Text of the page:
Like many other services, recommendations from family or friends who have had a good experience with a particular therapist are useful. We tend to be more relaxed and open to an experience when a trusted friend or family recommends it, which can result in a better experience ourselves. Another great resource is your pediatrician or general practitioner. This, too, is a group of people with whom you have already fostered a trusting relationship and they are typically very knowledgeable with regard to community resources. Another bonus is that they probably have good information related to therapists’ specialties, success rates, and reputations.
If you would prefer to do your own research, most therapists advertise in the phone book and might list specialties that are in line with what you are seeking. You can also do an internet search for therapists where you might look through biographical statements and qualifications of professionals in your community with a greater degree of privacy. This is a great way to get a sense of whether or not the therapist would be a good fit for you. Another source of general information is your health insurance coverage. Most health provider reference books available from your insurance company list a limited number of therapists, usually 2 or 3, in most communities.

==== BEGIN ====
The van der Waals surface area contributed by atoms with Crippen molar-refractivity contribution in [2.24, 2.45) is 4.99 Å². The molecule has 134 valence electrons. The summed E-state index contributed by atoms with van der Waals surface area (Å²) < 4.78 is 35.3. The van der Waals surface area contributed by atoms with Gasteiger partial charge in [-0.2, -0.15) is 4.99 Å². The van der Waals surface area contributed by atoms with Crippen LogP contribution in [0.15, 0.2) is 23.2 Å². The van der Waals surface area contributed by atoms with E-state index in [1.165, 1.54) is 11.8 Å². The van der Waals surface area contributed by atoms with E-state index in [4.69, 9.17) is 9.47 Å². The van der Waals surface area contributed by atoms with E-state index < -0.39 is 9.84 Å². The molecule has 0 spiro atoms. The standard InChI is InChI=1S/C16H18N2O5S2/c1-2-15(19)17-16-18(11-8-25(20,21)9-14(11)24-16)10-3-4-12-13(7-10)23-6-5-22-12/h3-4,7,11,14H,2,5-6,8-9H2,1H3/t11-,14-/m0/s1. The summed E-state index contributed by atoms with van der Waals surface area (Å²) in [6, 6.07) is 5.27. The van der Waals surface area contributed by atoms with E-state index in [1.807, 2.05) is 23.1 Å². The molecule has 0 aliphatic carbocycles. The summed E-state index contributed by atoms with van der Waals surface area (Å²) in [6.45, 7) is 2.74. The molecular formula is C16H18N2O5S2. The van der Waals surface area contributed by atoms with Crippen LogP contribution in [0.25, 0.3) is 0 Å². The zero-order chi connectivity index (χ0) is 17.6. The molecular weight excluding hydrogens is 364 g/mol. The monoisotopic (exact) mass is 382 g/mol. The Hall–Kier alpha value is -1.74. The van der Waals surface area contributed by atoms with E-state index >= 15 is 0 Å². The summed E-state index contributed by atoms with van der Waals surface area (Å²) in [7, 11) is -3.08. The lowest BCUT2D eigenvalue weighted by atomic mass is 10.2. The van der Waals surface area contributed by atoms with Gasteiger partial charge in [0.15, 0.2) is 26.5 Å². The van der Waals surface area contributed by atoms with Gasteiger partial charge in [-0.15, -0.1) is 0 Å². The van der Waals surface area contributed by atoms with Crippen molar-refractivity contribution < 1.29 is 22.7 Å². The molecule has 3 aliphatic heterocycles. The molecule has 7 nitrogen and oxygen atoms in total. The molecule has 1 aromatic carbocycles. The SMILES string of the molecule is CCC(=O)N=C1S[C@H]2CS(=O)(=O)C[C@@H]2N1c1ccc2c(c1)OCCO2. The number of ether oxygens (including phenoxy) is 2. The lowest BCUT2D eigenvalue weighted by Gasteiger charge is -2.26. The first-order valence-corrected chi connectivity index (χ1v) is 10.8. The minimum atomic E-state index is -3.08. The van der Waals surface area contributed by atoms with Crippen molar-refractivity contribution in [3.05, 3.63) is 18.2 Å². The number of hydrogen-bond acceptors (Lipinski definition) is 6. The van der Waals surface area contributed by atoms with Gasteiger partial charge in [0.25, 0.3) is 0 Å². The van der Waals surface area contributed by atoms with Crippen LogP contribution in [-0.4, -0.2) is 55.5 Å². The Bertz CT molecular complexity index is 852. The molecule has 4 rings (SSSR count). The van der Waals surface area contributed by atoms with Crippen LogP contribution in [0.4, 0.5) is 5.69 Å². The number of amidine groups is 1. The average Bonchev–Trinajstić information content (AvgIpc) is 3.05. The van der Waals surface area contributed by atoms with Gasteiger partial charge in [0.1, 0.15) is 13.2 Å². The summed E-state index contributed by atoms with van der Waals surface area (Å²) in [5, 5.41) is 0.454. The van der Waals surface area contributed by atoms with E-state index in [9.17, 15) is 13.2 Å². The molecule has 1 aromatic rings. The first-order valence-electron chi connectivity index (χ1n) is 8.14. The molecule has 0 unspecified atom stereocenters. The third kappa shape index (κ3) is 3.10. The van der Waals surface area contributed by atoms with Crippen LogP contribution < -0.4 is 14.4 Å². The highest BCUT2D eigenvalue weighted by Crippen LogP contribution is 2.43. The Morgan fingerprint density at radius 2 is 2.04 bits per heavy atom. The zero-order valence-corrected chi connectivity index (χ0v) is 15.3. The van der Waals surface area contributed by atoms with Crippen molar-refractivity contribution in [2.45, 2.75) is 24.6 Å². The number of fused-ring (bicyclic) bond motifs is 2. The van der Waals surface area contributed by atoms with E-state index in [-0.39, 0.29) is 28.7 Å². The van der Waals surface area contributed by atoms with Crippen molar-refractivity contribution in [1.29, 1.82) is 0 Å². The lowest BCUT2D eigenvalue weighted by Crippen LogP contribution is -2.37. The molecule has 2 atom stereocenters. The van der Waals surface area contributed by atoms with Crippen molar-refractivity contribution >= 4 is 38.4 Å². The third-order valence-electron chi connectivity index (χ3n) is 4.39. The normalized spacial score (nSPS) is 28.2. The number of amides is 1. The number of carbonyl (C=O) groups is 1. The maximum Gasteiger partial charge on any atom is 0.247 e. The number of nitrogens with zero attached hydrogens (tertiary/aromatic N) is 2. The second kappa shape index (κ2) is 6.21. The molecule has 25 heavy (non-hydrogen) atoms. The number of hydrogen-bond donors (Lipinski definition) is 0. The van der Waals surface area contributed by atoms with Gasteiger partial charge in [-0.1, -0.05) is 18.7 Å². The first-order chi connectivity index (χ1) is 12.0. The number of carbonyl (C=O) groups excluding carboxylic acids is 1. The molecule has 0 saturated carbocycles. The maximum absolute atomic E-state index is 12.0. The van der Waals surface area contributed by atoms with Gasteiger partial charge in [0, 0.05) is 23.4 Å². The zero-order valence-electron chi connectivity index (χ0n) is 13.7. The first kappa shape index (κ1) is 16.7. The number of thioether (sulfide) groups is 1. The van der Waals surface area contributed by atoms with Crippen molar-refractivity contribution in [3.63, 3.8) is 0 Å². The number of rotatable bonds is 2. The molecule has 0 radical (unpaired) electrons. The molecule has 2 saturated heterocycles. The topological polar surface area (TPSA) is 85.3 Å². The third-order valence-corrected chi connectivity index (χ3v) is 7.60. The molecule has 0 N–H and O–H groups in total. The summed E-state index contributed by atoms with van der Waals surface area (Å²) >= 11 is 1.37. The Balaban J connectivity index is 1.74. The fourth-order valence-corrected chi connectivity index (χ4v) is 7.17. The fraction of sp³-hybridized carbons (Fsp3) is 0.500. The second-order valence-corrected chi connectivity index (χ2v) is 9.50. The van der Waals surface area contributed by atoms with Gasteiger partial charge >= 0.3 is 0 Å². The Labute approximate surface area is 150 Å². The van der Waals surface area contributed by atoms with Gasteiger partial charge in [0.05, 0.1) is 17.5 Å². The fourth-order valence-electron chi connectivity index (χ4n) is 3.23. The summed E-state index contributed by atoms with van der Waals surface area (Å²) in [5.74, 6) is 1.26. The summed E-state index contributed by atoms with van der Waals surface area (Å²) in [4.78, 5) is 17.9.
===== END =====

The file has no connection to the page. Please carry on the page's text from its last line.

Like so many things, what you get from an experience has a strong relationship to what you contribute. Chances are that you are seeking a therapist in an effort to make some positive changes in your life. A key ingredient to success in this relationship is honesty. Your therapist will be unable to help you find the best solution without all of the information. Using your time outside of session to reflect upon what was discussed and being thoughtful about what you might bring into the next session is helpful. Making notes during the week if you find it hard to remember everything that occurs to you, which is absolutely understandable, can help keep your thoughts organized. Talking with your therapist about any changes you notice, the good and the bad, is information that will likely help your treatment. All the information you can provide is invaluable to discovering what will work best for you. You are working with your therapist on the same team; remember to be an active member of that team.